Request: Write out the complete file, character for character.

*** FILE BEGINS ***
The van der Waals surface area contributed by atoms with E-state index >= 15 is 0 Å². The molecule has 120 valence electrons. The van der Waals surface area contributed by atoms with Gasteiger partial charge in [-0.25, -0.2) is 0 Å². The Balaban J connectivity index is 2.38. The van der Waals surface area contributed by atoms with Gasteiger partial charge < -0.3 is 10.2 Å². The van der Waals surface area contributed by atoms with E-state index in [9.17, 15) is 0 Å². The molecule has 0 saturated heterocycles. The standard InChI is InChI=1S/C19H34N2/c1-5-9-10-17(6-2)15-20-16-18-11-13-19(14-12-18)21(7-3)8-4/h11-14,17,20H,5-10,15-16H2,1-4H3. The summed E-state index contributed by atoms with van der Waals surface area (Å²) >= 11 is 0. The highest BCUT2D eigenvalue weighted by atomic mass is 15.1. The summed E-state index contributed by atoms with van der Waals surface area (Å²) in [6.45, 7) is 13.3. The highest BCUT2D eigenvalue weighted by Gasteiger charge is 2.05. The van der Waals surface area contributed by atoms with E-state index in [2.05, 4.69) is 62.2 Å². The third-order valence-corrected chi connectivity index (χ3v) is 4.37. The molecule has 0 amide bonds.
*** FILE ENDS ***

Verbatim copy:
The van der Waals surface area contributed by atoms with E-state index >= 15 is 0 Å². The molecule has 120 valence electrons. The van der Waals surface area contributed by atoms with Gasteiger partial charge in [-0.25, -0.2) is 0 Å². The Balaban J connectivity index is 2.38. The van der Waals surface area contributed by atoms with Gasteiger partial charge < -0.3 is 10.2 Å². The van der Waals surface area contributed by atoms with E-state index in [9.17, 15) is 0 Å². The molecule has 0 saturated heterocycles. The standard InChI is InChI=1S/C19H34N2/c1-5-9-10-17(6-2)15-20-16-18-11-13-19(14-12-18)21(7-3)8-4/h11-14,17,20H,5-10,15-16H2,1-4H3. The summed E-state index contributed by atoms with van der Waals surface area (Å²) >= 11 is 0. The highest BCUT2D eigenvalue weighted by atomic mass is 15.1. The summed E-state index contributed by atoms with van der Waals surface area (Å²) in [6.45, 7) is 13.3. The highest BCUT2D eigenvalue weighted by Gasteiger charge is 2.05. The van der Waals surface area contributed by atoms with E-state index in [2.05, 4.69) is 62.2 Å². The third-order valence-corrected chi connectivity index (χ3v) is 4.37. The molecule has 0 amide bonds.